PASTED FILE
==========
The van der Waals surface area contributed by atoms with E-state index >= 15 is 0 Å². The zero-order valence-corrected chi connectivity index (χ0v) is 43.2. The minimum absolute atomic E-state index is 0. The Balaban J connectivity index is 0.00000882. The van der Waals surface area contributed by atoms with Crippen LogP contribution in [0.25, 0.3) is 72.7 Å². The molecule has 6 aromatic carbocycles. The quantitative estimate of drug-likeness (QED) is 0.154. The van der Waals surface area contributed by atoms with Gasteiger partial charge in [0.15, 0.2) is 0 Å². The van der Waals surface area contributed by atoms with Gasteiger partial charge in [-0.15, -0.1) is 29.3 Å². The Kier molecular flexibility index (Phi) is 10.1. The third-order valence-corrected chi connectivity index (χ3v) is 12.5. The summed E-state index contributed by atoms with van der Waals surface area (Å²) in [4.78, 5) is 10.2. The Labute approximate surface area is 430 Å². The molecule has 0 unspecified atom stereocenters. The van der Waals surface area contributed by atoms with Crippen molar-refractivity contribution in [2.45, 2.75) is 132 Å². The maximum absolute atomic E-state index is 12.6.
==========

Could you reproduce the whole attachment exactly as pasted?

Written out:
The van der Waals surface area contributed by atoms with E-state index >= 15 is 0 Å². The zero-order valence-corrected chi connectivity index (χ0v) is 43.2. The minimum absolute atomic E-state index is 0. The Balaban J connectivity index is 0.00000882. The van der Waals surface area contributed by atoms with Crippen LogP contribution in [0.25, 0.3) is 72.7 Å². The molecule has 6 aromatic carbocycles. The quantitative estimate of drug-likeness (QED) is 0.154. The van der Waals surface area contributed by atoms with Gasteiger partial charge in [0.15, 0.2) is 0 Å². The van der Waals surface area contributed by atoms with Gasteiger partial charge in [-0.15, -0.1) is 29.3 Å². The Kier molecular flexibility index (Phi) is 10.1. The third-order valence-corrected chi connectivity index (χ3v) is 12.5. The summed E-state index contributed by atoms with van der Waals surface area (Å²) in [4.78, 5) is 10.2. The Labute approximate surface area is 430 Å². The molecule has 0 unspecified atom stereocenters. The van der Waals surface area contributed by atoms with Crippen molar-refractivity contribution in [2.45, 2.75) is 132 Å². The maximum absolute atomic E-state index is 12.6.